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I am currently attempting to prove a claim in Hardy's Course of Pure Mathematics and am currently stuck. I was hoping that someone would be able to provide some assistance on how to go about this.

Claim: Given any rational number r and any positive integer $n$, there exists a rational number on either side of $r$ and differing from $r$ by less than $\frac1n$.

My Proof so far: Any rational number can be written as the ratio of two integers. Let $r = \frac pq$ According to the claim, there exists another rational number, which we will call $r'$ that differs from $r$ by less than $\frac 1n$ Therefore, this can be written as: $|r'- r| < \frac 1n$

And this is where I had become stuck at.

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Unless I am misunderstanding, you want to prove such an $r^\prime$ exists. You do not yet know it exists. – Austin Mohr Nov 19 '12 at 4:20
$s:=\frac{p}{q}\pm\frac{1}{2n}$, $|s-\frac{p}{q}|<\frac{1}{n}$. – anon Nov 19 '12 at 4:32
I know this is way late, but I prefer letting $s = \frac{2np+1}{2nq}$, with $q \geq 1$ an integer, and then $|r-s| = \frac{1}{2nq} < \frac{1}{n}$. – Brian Tung Nov 26 '15 at 3:20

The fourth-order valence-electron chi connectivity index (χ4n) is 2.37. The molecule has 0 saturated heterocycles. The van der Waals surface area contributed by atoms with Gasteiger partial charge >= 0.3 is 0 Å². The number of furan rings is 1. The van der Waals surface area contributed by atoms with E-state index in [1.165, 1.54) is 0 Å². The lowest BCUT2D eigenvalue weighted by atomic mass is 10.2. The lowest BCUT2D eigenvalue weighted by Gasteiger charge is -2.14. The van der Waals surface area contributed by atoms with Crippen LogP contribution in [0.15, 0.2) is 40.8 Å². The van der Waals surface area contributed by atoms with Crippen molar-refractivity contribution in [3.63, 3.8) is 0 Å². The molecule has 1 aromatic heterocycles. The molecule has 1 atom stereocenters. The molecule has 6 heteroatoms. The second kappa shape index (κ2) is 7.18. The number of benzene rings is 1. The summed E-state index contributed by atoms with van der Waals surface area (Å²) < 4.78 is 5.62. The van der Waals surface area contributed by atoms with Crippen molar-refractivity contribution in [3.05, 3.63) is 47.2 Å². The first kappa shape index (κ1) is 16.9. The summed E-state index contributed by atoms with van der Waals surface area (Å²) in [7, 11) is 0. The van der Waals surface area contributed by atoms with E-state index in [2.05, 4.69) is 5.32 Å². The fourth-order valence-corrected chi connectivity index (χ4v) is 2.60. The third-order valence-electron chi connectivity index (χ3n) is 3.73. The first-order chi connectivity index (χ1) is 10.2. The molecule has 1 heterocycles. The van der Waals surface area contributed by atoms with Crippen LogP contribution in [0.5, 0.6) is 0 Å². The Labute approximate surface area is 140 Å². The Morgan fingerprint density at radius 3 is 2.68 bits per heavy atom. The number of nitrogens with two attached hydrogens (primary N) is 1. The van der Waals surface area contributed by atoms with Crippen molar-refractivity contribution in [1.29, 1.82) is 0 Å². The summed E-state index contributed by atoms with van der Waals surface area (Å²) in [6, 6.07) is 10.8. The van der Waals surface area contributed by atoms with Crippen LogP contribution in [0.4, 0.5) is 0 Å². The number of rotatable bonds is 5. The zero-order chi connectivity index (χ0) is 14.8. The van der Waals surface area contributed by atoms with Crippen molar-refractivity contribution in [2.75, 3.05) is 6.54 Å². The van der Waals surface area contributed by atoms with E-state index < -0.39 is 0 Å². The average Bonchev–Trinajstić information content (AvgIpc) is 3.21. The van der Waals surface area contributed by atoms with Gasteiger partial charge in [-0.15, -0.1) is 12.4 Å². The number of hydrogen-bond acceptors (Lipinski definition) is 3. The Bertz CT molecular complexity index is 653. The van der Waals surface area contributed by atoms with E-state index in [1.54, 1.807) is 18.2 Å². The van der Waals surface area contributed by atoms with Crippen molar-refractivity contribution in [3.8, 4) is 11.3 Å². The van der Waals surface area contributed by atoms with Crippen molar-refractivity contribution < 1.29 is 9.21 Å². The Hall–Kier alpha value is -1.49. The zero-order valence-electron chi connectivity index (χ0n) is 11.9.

up vote 2 down vote accepted

Here is a sketch of one way to approach this problem.

Let a rational number $r$ and a tolerance $\frac{1}{n}$ be given. We want to produce another rational number that differs from $r$ by less than $\frac{1}{n}$.

Take any rational number $s$ greater than $r$. Let $d = s - r$ (the distance between $s$ and $r$). Define another rational number $r_1 = \frac{1}{2}(r + s)$. One can show that $r_1$ is indeed a rational number and has distance $\frac{d}{2}$ from $r$.

If $r_1$ is close enough to $r$ (i.e. if $\frac{d}{2}< \frac{1}{n}$), we can stop. Otherwise, define $r_2 = \frac{1}{2}(r + r_1)$. As before, $r_2$ is a rational number, but its distance from $r$ is $\frac{d}{4}$.

Continue producing these new rational numbers via $r_{k+1} = \frac{1}{2}(r + r_k)$ until one of them is close enough to $r$ (which is guaranteed to occur, since $\frac{d}{2^k} < \frac{1}{n}$ for some $k$).

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Yep, you have your r and you have $r\pm 1/n$ on either side so just take their midpoint. Since r is rational, $r\pm 1/n$ is rational and hence the midpoint is rational. Done! – Fixed Point Nov 19 '12 at 4:43
This process of making sequences is instructive, maybe, but the answer provided by anon in the comments is much quicker and uses all the same assumptions, as far as I can tell. – Austin Mohr Nov 19 '12 at 4:49

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